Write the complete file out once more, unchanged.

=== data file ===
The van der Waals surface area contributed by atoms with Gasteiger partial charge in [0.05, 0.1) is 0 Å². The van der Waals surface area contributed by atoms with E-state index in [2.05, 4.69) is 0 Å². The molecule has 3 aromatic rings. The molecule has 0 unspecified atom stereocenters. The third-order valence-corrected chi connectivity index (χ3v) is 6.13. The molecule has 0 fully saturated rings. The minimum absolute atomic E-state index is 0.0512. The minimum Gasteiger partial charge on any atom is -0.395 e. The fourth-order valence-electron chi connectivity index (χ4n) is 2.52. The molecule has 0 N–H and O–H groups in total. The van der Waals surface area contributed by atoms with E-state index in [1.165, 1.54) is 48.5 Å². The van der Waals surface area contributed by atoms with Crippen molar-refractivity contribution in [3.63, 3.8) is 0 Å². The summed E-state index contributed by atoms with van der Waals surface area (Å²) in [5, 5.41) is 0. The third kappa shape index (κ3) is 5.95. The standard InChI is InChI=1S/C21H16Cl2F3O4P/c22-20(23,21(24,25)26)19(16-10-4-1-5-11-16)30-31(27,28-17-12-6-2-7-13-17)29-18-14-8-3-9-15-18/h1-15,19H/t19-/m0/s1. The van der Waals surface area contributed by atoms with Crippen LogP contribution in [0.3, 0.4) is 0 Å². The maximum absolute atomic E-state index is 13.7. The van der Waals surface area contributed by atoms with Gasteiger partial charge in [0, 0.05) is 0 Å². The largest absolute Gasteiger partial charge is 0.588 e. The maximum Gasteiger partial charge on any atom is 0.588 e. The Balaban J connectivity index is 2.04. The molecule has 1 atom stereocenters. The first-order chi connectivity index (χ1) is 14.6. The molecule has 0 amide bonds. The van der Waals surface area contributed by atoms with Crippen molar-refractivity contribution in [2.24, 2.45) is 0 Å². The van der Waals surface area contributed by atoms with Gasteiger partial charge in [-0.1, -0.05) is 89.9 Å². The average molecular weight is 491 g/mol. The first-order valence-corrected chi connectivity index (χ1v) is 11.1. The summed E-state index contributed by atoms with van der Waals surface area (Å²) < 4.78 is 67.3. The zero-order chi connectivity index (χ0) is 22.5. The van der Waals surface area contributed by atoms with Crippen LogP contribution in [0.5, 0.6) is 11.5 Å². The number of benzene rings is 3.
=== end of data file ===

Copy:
The van der Waals surface area contributed by atoms with Gasteiger partial charge in [0.05, 0.1) is 0 Å². The van der Waals surface area contributed by atoms with E-state index in [2.05, 4.69) is 0 Å². The molecule has 3 aromatic rings. The molecule has 0 unspecified atom stereocenters. The third-order valence-corrected chi connectivity index (χ3v) is 6.13. The molecule has 0 fully saturated rings. The minimum absolute atomic E-state index is 0.0512. The minimum Gasteiger partial charge on any atom is -0.395 e. The fourth-order valence-electron chi connectivity index (χ4n) is 2.52. The molecule has 0 N–H and O–H groups in total. The van der Waals surface area contributed by atoms with E-state index in [1.165, 1.54) is 48.5 Å². The van der Waals surface area contributed by atoms with Crippen molar-refractivity contribution in [3.63, 3.8) is 0 Å². The summed E-state index contributed by atoms with van der Waals surface area (Å²) in [5, 5.41) is 0. The third kappa shape index (κ3) is 5.95. The standard InChI is InChI=1S/C21H16Cl2F3O4P/c22-20(23,21(24,25)26)19(16-10-4-1-5-11-16)30-31(27,28-17-12-6-2-7-13-17)29-18-14-8-3-9-15-18/h1-15,19H/t19-/m0/s1. The van der Waals surface area contributed by atoms with Crippen LogP contribution in [0.3, 0.4) is 0 Å². The maximum absolute atomic E-state index is 13.7. The van der Waals surface area contributed by atoms with Gasteiger partial charge in [0, 0.05) is 0 Å². The largest absolute Gasteiger partial charge is 0.588 e. The maximum Gasteiger partial charge on any atom is 0.588 e. The Balaban J connectivity index is 2.04. The molecule has 1 atom stereocenters. The first-order chi connectivity index (χ1) is 14.6. The molecule has 0 amide bonds. The van der Waals surface area contributed by atoms with Crippen molar-refractivity contribution in [2.24, 2.45) is 0 Å². The van der Waals surface area contributed by atoms with Gasteiger partial charge in [-0.1, -0.05) is 89.9 Å². The average molecular weight is 491 g/mol. The first-order valence-corrected chi connectivity index (χ1v) is 11.1. The summed E-state index contributed by atoms with van der Waals surface area (Å²) < 4.78 is 67.3. The zero-order chi connectivity index (χ0) is 22.5. The van der Waals surface area contributed by atoms with Crippen LogP contribution in [0.5, 0.6) is 11.5 Å². The number of benzene rings is 3.